Step By Step, Raising Awareness About Suicide

By: Ed Maroney

A long line of people participated in last year's Suicide Awareness Walk. CONTRIBUTED PHOTO

ORLEANS The aftermath of a death by suicide can be immobilizing for family and friends. Some can't even talk about it, yet others believe they must.

“In October of 2016, we lost our youngest son Jeremy to suicide,” said Dr. Kim Mead-Walters, who practices family medicine in Orleans. “He was 16, a junior at Nauset (Regional High School). Over the following six months, we spent a lot of time with our family, with Jeremy's friends. We decided as a group we wanted to honor him.

“He was the kindest kid, he truly was, with the people he knew, the people he didn't know, with animals. The best way to honor Jeremy's life is to share kindness.”

To do that, Mead-Walters and her family created an organization called Sharing Kindness dedicated to increasing awareness of suicide risk, decreasing the stigma of mental illness, educating communities to reach out to those who are struggling, advocating for a mental health curriculum in schools, and supporting families who have had a loss like theirs.

All that can be summed up in the theme of the 2018 Cape and Islands Suicide Awareness Walk set for Saturday, April 28, at Eldredge Park in Orleans: “End the Silence.”

“It started for us as sort of Jeremy's walk,” Mead-Walters said of last year's event. “We wanted to do something positive for his friends. I thought maybe we'd have 50 or 100 walkers; we had over 400. The number of stories that were shared the day of the walk, families finding their voices, talking about how suicide affected them...I was just blown away. It was so needed by the community. It was so therapeutic. They knew they were not going to be judged.”

In addition to the walk, whose cosponsors this year are The Samaritans of Cape Cod and the Islands and the Cape and Islands Suicide Prevention Council, Sharing Kindness has been working with local schools to increase suicide awareness and opportunities for social-emotional awareness.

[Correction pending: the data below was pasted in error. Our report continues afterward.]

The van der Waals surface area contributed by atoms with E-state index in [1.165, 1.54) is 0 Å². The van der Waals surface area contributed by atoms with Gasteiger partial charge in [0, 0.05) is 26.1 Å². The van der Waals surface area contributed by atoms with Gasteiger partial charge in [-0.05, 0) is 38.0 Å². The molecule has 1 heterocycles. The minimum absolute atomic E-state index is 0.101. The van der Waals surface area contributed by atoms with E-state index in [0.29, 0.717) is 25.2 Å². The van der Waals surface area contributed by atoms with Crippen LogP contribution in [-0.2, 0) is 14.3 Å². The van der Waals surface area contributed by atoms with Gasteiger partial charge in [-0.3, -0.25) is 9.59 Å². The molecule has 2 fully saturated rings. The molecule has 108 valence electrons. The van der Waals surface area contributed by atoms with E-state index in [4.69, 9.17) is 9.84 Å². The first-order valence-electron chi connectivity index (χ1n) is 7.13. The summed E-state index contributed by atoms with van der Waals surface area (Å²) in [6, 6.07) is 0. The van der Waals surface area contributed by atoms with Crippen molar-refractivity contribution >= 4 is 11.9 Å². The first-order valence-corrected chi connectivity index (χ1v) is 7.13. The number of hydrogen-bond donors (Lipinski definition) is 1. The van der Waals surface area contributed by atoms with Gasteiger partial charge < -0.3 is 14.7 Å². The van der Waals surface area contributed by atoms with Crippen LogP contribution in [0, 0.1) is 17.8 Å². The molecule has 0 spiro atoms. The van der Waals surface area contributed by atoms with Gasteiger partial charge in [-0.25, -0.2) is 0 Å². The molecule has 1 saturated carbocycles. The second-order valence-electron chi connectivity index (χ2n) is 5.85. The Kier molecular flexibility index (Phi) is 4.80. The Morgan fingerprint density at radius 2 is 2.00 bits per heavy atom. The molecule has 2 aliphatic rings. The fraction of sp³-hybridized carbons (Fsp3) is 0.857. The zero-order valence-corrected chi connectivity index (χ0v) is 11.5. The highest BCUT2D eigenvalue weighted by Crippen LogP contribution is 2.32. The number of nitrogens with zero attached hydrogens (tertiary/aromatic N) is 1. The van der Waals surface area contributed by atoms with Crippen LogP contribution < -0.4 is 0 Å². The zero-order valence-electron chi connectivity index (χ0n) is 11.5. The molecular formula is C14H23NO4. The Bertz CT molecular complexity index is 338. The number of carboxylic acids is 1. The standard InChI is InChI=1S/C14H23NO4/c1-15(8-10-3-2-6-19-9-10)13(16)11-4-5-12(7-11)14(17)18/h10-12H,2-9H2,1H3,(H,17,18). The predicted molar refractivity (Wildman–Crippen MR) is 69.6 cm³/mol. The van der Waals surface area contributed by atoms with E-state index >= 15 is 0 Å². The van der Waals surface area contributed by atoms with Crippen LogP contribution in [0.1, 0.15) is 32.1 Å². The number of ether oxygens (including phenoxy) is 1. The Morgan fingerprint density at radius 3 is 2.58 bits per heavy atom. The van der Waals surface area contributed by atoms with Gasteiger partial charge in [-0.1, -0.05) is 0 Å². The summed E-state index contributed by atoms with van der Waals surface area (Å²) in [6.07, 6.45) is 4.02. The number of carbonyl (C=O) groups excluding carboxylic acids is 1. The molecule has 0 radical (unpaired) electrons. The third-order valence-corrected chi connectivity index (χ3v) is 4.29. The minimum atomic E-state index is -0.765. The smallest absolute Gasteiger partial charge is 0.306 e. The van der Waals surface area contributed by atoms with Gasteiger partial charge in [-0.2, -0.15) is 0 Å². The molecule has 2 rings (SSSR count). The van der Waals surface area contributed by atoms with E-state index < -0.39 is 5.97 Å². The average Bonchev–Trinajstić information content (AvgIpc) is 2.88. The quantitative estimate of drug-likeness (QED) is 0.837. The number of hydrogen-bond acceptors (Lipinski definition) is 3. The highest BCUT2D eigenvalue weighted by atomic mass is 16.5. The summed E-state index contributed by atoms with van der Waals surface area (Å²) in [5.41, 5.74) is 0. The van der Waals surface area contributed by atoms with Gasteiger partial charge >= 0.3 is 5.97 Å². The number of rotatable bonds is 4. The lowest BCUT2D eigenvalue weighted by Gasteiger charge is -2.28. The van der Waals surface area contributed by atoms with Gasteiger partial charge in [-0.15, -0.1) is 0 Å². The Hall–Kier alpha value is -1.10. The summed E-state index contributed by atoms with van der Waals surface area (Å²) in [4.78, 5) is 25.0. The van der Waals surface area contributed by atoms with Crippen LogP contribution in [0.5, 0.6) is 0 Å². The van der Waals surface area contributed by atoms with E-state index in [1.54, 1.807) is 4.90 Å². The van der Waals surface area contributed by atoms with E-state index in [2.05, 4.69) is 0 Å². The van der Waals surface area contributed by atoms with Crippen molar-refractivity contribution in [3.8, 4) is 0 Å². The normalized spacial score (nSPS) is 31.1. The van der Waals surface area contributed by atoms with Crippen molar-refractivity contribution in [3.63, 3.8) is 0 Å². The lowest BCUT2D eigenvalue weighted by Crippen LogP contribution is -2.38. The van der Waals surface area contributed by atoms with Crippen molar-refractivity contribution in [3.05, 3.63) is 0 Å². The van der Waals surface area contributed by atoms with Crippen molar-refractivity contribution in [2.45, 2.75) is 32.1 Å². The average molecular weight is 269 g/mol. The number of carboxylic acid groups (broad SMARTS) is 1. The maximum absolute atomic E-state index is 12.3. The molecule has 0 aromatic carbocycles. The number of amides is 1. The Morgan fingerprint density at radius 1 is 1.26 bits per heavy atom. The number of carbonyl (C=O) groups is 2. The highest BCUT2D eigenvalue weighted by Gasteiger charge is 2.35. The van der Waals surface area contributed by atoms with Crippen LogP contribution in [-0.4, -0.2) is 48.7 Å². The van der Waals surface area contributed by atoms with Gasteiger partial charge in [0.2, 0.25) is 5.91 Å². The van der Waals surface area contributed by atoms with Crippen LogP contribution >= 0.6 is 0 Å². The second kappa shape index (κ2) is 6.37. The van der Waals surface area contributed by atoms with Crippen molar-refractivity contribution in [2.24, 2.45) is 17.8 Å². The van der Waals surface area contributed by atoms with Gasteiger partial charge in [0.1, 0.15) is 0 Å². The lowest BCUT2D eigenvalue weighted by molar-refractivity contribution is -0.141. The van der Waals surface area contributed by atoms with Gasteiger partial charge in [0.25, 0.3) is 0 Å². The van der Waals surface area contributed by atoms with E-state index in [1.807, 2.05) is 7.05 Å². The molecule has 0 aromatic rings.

“Jeremy was on the autism spectrum,” Mead-Walters said. “A part of his school life was social skills classes. He and his friends have always said, 'You know, everybody ought to have social skills classes, not just the special needs kids.' What happened with Jeremy as he got older was that he learned so well what he was taught about social-emotional learning. He would frequently handle complicated situations better than neurotypical kids.”

Sharing Kindness “started by working with Nauset, Jeremy's school,” said Mead-Walters. “We supported all of the seniors having an hour and a half suicide awareness session professionally facilitated in small groups. In December, we supported a similar session for the LGBTQ kids at school; they're at much higher risk.” A session for 10th graders was canceled by a blizzard, and will be rescheduled.

The organization bought 500 licenses for two-hour on-line learning programs that can be used by Nauset teachers for continuing education credits but are available also to other staff. “Sometimes it's a cafeteria worker noticing a kid not eating because he's depressed,” Mead-Walters said. Sharing Kindness has also reached out to Monomoy Regional Schools and Cape Cod Regional Technical High School as well as Truro's community school.

The need for such work is significant here. Nantucket Police Sgt. Kevin Marshall, a co-chair of the Cape and Islands Suicide Prevention Coalition, says the Cape has a higher rate of suicide than the state. On his island last year, there were seven suicides.

“What we've been doing in the past has been reactive,” he said. “What we're really wanting to do is be proactive. We want to remind people that there are services available to them.” Those services include suicide prevention gatekeeper training; details can be found at

Young people will play important parts in the April 28 walk in Orleans. “Some of the high school kids and the young adults now in college will be kindness ambassadors,” said Mead-Walters. “They'll present information and statistics so we can all as a group be better informed. The bottom line is, we think there's so much stigma around suicide. We need to break that down, break the silence. If we can't talk about it in our families, in our communities, we can't get things changed.”

A “Smash the Stigma” fund-raising event the night before the walk will be held from 5 to 7 at Hog Island Beer Company in Orleans. “They offered us their space,” Mead-Walters said. “It's really generous.” All ages are welcome.

Registration for the walk can be made online at or on the day of the walk starting at 8:30 a.m. Everyone's encouraged to bring a photo, which will be returned, for a memory wall. Following the walk, which begins at 10 a.m. at Eldredge Park, there'll be music and hot dogs.

“If somebody has been impacted, I'd love for them to come out,” Mead-Walters said. “If they haven't been, I'd love for them to come out and become better educated about suicide loss and support their friends and neighbors, and for Sharing Kindness, to help us get into our schools to our young people with the resources they need.”